Fuller’s poetry featured on Arts Council’s Web site
North Carolina Poet Laureate Kay Byer has selected Dr. Janice Moore Fuller’s third poetry collection, “Séance,” to feature during March on her segment of the N.C. Arts Council Web site. Fuller is professor of English and Writer-in-Residence at Catawba College.
Fuller launched “Séance” at London’s Troubadour Club in the fall of 2007 when she was visiting professor of English at Harlaxton College, the British campus of the University of Evansville.
Reading with Fuller was Pulitzer Prize-winning poet C.K. Williams. The Troubadour Club is a London institution where Jimi Hendrix, Joni Mitchell, Bob Dylan and Paul Simon all played in the ’60s.
In a recent review in Pedestal Magazine, JoSelle Vanderhooft writes that ” ‘Séance’ is a beautifully rendered book, and a necessary book in this age of photographic over-stimulation. Through the imagery of photography, Fuller provides not just a meditation upon memory and death, but a meditation upon how coming to terms with these things is essential in living a full life. Fans of the metaphysical poets will find much to like about ‘Séance,’ as will anyone who has ever resonated with Sontag’s famous statement about the nature of photography” that “All photographs are memento mori.”
In the latest issue of Review Revue, Phebe Davidson notes that “Fuller’s poems in ‘Séance’ insinuate themselves into the reader’s mind and mood, resurfacing at odd moments to send that reader scurrying back to the book. They explore with care and a certain deliberation life and (ah, yes!) the possibilities of afterlife that make the title ó ‘Séance’ ó resonate throughout.”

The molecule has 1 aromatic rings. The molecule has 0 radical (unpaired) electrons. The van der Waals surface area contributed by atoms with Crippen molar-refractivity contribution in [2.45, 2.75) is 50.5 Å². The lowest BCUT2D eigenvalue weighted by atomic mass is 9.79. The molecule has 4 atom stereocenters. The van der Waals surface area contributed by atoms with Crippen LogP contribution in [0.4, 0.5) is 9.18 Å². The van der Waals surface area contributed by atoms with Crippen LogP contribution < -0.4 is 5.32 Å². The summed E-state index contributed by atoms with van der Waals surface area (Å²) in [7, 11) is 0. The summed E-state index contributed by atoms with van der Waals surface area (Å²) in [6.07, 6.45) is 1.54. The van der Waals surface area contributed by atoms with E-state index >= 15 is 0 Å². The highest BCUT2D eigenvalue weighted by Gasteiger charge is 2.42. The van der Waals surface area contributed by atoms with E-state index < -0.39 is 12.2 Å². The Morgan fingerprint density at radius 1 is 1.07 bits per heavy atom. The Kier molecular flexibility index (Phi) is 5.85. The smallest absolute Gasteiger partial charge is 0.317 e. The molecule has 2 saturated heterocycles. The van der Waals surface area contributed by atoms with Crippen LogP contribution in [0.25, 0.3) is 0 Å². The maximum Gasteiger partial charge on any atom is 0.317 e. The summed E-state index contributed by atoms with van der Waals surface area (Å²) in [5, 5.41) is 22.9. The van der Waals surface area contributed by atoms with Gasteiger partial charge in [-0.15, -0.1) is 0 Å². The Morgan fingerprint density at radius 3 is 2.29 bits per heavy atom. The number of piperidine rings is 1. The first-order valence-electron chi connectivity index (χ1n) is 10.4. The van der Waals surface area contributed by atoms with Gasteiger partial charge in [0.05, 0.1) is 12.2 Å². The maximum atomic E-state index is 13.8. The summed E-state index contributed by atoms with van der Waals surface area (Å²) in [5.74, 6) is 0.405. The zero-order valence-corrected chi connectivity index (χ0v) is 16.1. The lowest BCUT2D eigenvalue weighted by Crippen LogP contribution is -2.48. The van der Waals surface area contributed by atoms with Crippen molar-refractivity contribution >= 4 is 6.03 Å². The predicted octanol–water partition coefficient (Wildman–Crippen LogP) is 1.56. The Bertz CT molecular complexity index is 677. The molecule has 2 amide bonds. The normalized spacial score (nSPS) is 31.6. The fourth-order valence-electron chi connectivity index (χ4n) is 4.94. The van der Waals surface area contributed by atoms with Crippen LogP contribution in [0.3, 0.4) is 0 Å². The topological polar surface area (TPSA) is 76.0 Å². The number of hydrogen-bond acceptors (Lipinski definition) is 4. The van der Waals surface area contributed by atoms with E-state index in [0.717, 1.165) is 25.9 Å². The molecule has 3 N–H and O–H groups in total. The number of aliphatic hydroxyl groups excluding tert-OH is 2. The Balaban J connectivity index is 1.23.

Séance was published in 2007 by Iris Press.
Concord library speaker
Valerie Raleigh Yow, author of “Betty Smith: Life of the Author of ‘A Tree Grows in Brooklyn’ ” will speak Sunday, April 6, 3 p.m. at Concord Public Library Auditorium, 27 Union St., Concord.
The event is sponsored by Concord Friends of the Library. Smith’s book captured the imagination of readers in 1943. Sixty years later, the character’s real-life stories are told in this biography of Smith, written by Yow.
Robert Anthony, curator of the N.C. Collection at the University of North Carolina at Chapel Hills writes, “….Yow describes the struggles Smith faced in both her personal life and her writing career. …. A triumphant story of a talented, tenacious woman whose important place in American letters is more secure because of Yow’s excellent biography.”
Yow, a former history professor, is a psychologist and playwright who lives in Chapel Hill. Her first biography, “Bernice Kelly Harris: A Good Life Was Writing,” was described as “a wonderful biography that involves her reader in Harris’s life” by the Florida Historical Quarterly
For additional information, visit www.concord friendsofthelibrary.org.
National Library Week
The Stanly County Public Library will celebrate National Library Week April 10-18 with the semi-annual Friends of the Library book sale, book club, story times, open mic night and Food for Fines.
Open mic night will be Thursday, April 17, starting at 7 p.m. in the meeting room of the Albemarle library. Community members may come and read their original poetry or a favorite published poem. You must pre-register to read, by calling 704-986-3761.
Food for Fines is an opportunity to pay library fines and contribute to the community. For every non-perishable food item donated, the library will waive $1 of library fines, up to $10. All food will be donated to Stanly County Christian Ministries.
Visit any of the Stanly County libraries ó Albemarle, Badin, Norwood, Oakboro or Locust ó during National Library Week to get a special bookmark and pencil or tattoo.